Put simply, succession planning means putting in place actions to ensure the future growth of your company by making sure there is someone available to fill key roles should the need arise. Unfortunately, while 86 per cent of leaders believe this is an ‘important’ priority, only 14 per cent believe they are covering this basis effectively. Within engineering, we have a widely reported skills shortage – it was recently recommended that the UK shortage occupation list (SOL) be expanded to include more technical roles, particularly in engineering.
In many cases the term succession planning is thought to apply to senior level roles, with the focus being on providing a replacement for company CEOs and founders. However, in this sector, there is a real need to focus on hiring across the board. It has become just as important to ensure a contingency plan when experienced, mid-level workers with detailed technical knowledge leave the company or retire.
What are the challenges for companies?
There are many specialist roles
Each engineering discipline is very different from the other. The requirements for an electrical, mechanical, chemical or software engineer will vary greatly, and often companies will have their own specific requirements. All of this makes finding a technical specialist in 3D printing, robotics or aerodynamics harder to source. Although companies may employ several engineers, each of these employees could be doing a very different job, focusing on areas which are distinctive from each other and require a separate set of skills. In fact, for some small and medium sized businesses, a single employee could be the only person with expertise in that area.
It takes years to develop specialist skills
Most engineers are highly qualified. As well as a degree, many graduates may choose to become a chartered engineer (CEng) or incorporated engineer (IEng). Not only this, but developing the skills to complete complex, precise tasks may take years of training. Consider, for example, the knowledge required for a software engineer. Typically, we might be looking for more than three years spent programming PLC systems from scratch – and that’s just the start. Given the level of education and practical experience needed, it’s easy to see why, in an era of record high employment, this type of candidate might be hard to come by.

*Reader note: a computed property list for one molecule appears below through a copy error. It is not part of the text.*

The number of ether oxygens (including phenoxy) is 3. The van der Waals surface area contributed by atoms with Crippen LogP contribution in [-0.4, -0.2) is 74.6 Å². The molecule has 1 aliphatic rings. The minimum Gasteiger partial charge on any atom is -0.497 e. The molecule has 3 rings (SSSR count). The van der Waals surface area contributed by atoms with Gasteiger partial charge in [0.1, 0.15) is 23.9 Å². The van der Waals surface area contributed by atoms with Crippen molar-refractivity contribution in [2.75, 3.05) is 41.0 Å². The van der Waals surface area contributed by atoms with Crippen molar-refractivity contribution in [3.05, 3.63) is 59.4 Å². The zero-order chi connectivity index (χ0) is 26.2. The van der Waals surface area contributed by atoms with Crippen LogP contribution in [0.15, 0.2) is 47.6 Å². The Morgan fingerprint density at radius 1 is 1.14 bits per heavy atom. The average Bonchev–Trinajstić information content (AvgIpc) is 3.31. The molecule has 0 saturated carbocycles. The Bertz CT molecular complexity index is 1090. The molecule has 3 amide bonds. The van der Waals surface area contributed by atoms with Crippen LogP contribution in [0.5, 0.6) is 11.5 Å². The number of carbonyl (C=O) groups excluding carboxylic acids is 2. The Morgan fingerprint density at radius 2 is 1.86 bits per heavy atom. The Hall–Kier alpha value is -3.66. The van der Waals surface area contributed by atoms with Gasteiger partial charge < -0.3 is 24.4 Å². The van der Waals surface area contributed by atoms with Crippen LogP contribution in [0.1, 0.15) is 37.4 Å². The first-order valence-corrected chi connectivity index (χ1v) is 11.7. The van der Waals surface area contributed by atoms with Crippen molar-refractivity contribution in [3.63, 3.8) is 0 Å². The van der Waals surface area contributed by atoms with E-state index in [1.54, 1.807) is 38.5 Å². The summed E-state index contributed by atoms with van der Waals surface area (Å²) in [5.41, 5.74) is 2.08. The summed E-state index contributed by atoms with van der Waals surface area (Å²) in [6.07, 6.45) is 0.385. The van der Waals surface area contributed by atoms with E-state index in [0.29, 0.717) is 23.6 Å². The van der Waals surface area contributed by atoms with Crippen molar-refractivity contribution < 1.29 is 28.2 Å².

A growth in demand for highly skilled workers
New technologies are continually shaping the workforce. According to Engineering UK, an ‘increasing fusion between digital, physical and biological’ will continue to drive demand for highly skilled engineers. Just think about the Internet of Things (IoT) and how a growing network of connected products will necessitate the need for a growing number of engineers with suitable digital skills. Not only this, but the same report predicts that there will be less call for low-skilled roles, which can be automated by robotics in the future. If these types of employees are already hard to find, this points to a clear argument for succession planning early on.
What can organisations do?
Invest in the right skills early on
Developing a talent pipeline is the best way to futureproof your business. If you’re finding it challenging to recruit experienced workers, consider developing a training programme which will take on entry-level employees and equip them with the necessary skills and experience needed. By hiring just one or two new people a year and showing them the ropes, you’ll avoid an emergency situation where you have just a month to find a new member of staff. Better still, if you take on an apprentice, you won’t have to create your own programme – your local college or training body can work with you to create a scheme of work tailored to business needs.
Consider reverse mentoring
Reverse mentoring is all about pairing a junior member of the team with someone more senior. The idea is that more experienced employees can share their knowledge, passing on valuable insights and skills. Not only this, but new workers have someone they can look up to, a person whose role they can aspire to fill once they’ve learnt what’s necessary. This is a great way to give your staff a clear development route, setting out the path they need to take in order to progress. However, as the name suggests, reverse mentoring also works the other way – senior employees can also learn from juniors who may have picked up new industry insights and trends on recent training courses.
Be willing to discuss handovers
When a member of staff reaches retirement age, they may choose to carry on working for several years. It’s best not to assume that they’ll leave straight away, but an honest and open discussion with employees can help you to plan ahead. If, for example, you know that you have someone finishing work next year, why not talk about how they can start handing over their work? By acknowledging the valuable skills they’ve built up over time, you can also start a conversation which asks for their advice and help to identify people internally who might be suitable to step into the role.
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